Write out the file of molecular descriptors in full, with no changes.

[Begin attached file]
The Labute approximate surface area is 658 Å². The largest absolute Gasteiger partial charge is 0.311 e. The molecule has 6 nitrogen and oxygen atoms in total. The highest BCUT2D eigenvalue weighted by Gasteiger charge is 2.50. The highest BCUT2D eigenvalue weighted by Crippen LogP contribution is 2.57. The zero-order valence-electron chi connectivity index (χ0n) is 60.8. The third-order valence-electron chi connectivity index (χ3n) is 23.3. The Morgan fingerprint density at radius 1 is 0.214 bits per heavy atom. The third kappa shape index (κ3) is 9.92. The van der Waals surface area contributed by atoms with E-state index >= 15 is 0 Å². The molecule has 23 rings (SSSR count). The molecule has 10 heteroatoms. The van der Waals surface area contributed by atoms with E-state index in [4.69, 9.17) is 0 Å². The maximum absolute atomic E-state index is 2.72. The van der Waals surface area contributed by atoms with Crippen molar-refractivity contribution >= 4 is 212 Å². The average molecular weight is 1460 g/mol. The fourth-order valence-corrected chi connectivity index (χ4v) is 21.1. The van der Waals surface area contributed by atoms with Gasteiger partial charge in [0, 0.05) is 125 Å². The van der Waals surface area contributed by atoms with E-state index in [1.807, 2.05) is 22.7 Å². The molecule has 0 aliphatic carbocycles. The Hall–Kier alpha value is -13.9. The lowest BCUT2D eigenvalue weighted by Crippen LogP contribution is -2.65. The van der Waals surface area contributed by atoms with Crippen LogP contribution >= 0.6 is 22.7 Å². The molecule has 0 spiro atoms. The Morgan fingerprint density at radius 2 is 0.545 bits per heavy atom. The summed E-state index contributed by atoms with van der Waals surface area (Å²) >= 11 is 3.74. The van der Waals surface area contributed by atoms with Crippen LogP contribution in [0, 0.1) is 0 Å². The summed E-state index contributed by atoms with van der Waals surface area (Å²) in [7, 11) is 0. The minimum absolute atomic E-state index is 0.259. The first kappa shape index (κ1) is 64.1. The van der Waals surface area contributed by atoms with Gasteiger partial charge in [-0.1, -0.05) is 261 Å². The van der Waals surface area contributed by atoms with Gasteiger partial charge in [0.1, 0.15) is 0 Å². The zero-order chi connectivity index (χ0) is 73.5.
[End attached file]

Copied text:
The Labute approximate surface area is 658 Å². The largest absolute Gasteiger partial charge is 0.311 e. The molecule has 6 nitrogen and oxygen atoms in total. The highest BCUT2D eigenvalue weighted by Gasteiger charge is 2.50. The highest BCUT2D eigenvalue weighted by Crippen LogP contribution is 2.57. The zero-order valence-electron chi connectivity index (χ0n) is 60.8. The third-order valence-electron chi connectivity index (χ3n) is 23.3. The Morgan fingerprint density at radius 1 is 0.214 bits per heavy atom. The third kappa shape index (κ3) is 9.92. The van der Waals surface area contributed by atoms with E-state index >= 15 is 0 Å². The molecule has 23 rings (SSSR count). The molecule has 10 heteroatoms. The van der Waals surface area contributed by atoms with E-state index in [4.69, 9.17) is 0 Å². The maximum absolute atomic E-state index is 2.72. The van der Waals surface area contributed by atoms with Crippen molar-refractivity contribution >= 4 is 212 Å². The average molecular weight is 1460 g/mol. The fourth-order valence-corrected chi connectivity index (χ4v) is 21.1. The van der Waals surface area contributed by atoms with Gasteiger partial charge in [0, 0.05) is 125 Å². The van der Waals surface area contributed by atoms with E-state index in [1.807, 2.05) is 22.7 Å². The molecule has 0 aliphatic carbocycles. The Hall–Kier alpha value is -13.9. The lowest BCUT2D eigenvalue weighted by Crippen LogP contribution is -2.65. The van der Waals surface area contributed by atoms with Crippen LogP contribution >= 0.6 is 22.7 Å². The molecule has 0 spiro atoms. The Morgan fingerprint density at radius 2 is 0.545 bits per heavy atom. The summed E-state index contributed by atoms with van der Waals surface area (Å²) >= 11 is 3.74. The van der Waals surface area contributed by atoms with Crippen LogP contribution in [0, 0.1) is 0 Å². The summed E-state index contributed by atoms with van der Waals surface area (Å²) in [7, 11) is 0. The minimum absolute atomic E-state index is 0.259. The first kappa shape index (κ1) is 64.1. The van der Waals surface area contributed by atoms with Gasteiger partial charge in [-0.1, -0.05) is 261 Å². The van der Waals surface area contributed by atoms with Gasteiger partial charge in [0.1, 0.15) is 0 Å². The zero-order chi connectivity index (χ0) is 73.5.